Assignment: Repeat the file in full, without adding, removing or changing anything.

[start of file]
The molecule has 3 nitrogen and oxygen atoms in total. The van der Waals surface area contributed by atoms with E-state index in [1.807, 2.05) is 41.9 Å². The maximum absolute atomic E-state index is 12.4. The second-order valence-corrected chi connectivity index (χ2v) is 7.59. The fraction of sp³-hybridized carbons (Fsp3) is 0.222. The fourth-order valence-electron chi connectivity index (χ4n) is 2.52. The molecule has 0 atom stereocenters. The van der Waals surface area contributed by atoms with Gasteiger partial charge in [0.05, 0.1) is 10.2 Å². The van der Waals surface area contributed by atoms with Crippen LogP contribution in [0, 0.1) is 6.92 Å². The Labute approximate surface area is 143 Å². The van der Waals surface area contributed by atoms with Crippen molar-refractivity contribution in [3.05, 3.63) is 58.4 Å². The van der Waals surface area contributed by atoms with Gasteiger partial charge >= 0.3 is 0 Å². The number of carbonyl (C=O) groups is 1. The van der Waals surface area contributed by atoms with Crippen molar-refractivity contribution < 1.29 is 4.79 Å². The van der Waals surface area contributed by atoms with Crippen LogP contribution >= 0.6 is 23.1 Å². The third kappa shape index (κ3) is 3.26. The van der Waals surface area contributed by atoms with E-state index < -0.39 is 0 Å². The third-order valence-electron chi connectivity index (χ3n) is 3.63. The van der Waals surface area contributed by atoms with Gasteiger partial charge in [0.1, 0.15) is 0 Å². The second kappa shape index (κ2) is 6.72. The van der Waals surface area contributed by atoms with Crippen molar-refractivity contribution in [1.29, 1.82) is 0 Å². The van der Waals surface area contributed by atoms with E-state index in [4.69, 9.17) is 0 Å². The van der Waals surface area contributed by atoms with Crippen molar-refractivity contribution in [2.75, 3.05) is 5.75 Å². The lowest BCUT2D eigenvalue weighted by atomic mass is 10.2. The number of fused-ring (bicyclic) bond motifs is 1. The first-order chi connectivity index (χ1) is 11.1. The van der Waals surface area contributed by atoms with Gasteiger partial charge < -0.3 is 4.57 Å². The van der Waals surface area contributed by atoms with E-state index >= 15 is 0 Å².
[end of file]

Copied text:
The molecule has 3 nitrogen and oxygen atoms in total. The van der Waals surface area contributed by atoms with E-state index in [1.807, 2.05) is 41.9 Å². The maximum absolute atomic E-state index is 12.4. The second-order valence-corrected chi connectivity index (χ2v) is 7.59. The fraction of sp³-hybridized carbons (Fsp3) is 0.222. The fourth-order valence-electron chi connectivity index (χ4n) is 2.52. The molecule has 0 atom stereocenters. The van der Waals surface area contributed by atoms with Gasteiger partial charge in [0.05, 0.1) is 10.2 Å². The van der Waals surface area contributed by atoms with Crippen LogP contribution in [0, 0.1) is 6.92 Å². The Labute approximate surface area is 143 Å². The van der Waals surface area contributed by atoms with Crippen molar-refractivity contribution in [3.05, 3.63) is 58.4 Å². The van der Waals surface area contributed by atoms with Gasteiger partial charge >= 0.3 is 0 Å². The number of carbonyl (C=O) groups is 1. The van der Waals surface area contributed by atoms with Crippen molar-refractivity contribution < 1.29 is 4.79 Å². The van der Waals surface area contributed by atoms with Crippen LogP contribution >= 0.6 is 23.1 Å². The third kappa shape index (κ3) is 3.26. The van der Waals surface area contributed by atoms with E-state index < -0.39 is 0 Å². The third-order valence-electron chi connectivity index (χ3n) is 3.63. The van der Waals surface area contributed by atoms with Gasteiger partial charge in [0.1, 0.15) is 0 Å². The second kappa shape index (κ2) is 6.72. The van der Waals surface area contributed by atoms with Crippen molar-refractivity contribution in [1.29, 1.82) is 0 Å². The van der Waals surface area contributed by atoms with E-state index in [4.69, 9.17) is 0 Å². The van der Waals surface area contributed by atoms with Crippen molar-refractivity contribution in [2.75, 3.05) is 5.75 Å². The lowest BCUT2D eigenvalue weighted by atomic mass is 10.2. The number of fused-ring (bicyclic) bond motifs is 1. The first-order chi connectivity index (χ1) is 11.1. The van der Waals surface area contributed by atoms with Gasteiger partial charge < -0.3 is 4.57 Å². The van der Waals surface area contributed by atoms with E-state index >= 15 is 0 Å².